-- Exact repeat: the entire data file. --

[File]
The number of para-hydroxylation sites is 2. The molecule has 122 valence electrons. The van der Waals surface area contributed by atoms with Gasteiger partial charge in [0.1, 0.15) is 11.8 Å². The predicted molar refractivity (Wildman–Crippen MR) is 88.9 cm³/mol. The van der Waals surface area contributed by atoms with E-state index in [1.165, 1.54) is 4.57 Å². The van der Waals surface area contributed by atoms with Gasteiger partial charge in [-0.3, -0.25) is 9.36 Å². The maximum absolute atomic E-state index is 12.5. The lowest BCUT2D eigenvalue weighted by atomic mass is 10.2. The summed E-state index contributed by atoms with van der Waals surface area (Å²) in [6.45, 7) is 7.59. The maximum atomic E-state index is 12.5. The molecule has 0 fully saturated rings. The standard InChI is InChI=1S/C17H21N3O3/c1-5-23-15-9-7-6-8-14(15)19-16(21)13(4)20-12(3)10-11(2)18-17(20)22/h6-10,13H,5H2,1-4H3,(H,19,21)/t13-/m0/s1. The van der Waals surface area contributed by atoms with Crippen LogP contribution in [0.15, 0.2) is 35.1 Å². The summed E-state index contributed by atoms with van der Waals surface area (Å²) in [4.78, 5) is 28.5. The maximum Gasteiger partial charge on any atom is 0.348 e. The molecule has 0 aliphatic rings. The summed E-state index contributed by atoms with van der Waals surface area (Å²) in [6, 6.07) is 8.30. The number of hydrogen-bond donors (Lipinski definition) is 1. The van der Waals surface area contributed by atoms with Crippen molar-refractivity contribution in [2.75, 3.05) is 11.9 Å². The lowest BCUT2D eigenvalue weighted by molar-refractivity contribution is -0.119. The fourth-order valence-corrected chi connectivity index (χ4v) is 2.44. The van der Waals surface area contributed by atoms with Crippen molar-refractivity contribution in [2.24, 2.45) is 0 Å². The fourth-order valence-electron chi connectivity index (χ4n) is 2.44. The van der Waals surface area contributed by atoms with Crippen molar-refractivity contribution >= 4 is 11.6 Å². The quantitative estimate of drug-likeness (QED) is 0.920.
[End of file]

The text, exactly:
The number of para-hydroxylation sites is 2. The molecule has 122 valence electrons. The van der Waals surface area contributed by atoms with Gasteiger partial charge in [0.1, 0.15) is 11.8 Å². The predicted molar refractivity (Wildman–Crippen MR) is 88.9 cm³/mol. The van der Waals surface area contributed by atoms with E-state index in [1.165, 1.54) is 4.57 Å². The van der Waals surface area contributed by atoms with Gasteiger partial charge in [-0.3, -0.25) is 9.36 Å². The maximum absolute atomic E-state index is 12.5. The lowest BCUT2D eigenvalue weighted by atomic mass is 10.2. The summed E-state index contributed by atoms with van der Waals surface area (Å²) in [6.45, 7) is 7.59. The maximum atomic E-state index is 12.5. The molecule has 0 fully saturated rings. The standard InChI is InChI=1S/C17H21N3O3/c1-5-23-15-9-7-6-8-14(15)19-16(21)13(4)20-12(3)10-11(2)18-17(20)22/h6-10,13H,5H2,1-4H3,(H,19,21)/t13-/m0/s1. The van der Waals surface area contributed by atoms with Crippen LogP contribution in [0.15, 0.2) is 35.1 Å². The summed E-state index contributed by atoms with van der Waals surface area (Å²) in [4.78, 5) is 28.5. The maximum Gasteiger partial charge on any atom is 0.348 e. The molecule has 0 aliphatic rings. The summed E-state index contributed by atoms with van der Waals surface area (Å²) in [6, 6.07) is 8.30. The number of hydrogen-bond donors (Lipinski definition) is 1. The van der Waals surface area contributed by atoms with Crippen molar-refractivity contribution in [2.75, 3.05) is 11.9 Å². The lowest BCUT2D eigenvalue weighted by molar-refractivity contribution is -0.119. The fourth-order valence-corrected chi connectivity index (χ4v) is 2.44. The van der Waals surface area contributed by atoms with Crippen molar-refractivity contribution in [2.24, 2.45) is 0 Å². The fourth-order valence-electron chi connectivity index (χ4n) is 2.44. The van der Waals surface area contributed by atoms with Crippen molar-refractivity contribution >= 4 is 11.6 Å². The quantitative estimate of drug-likeness (QED) is 0.920.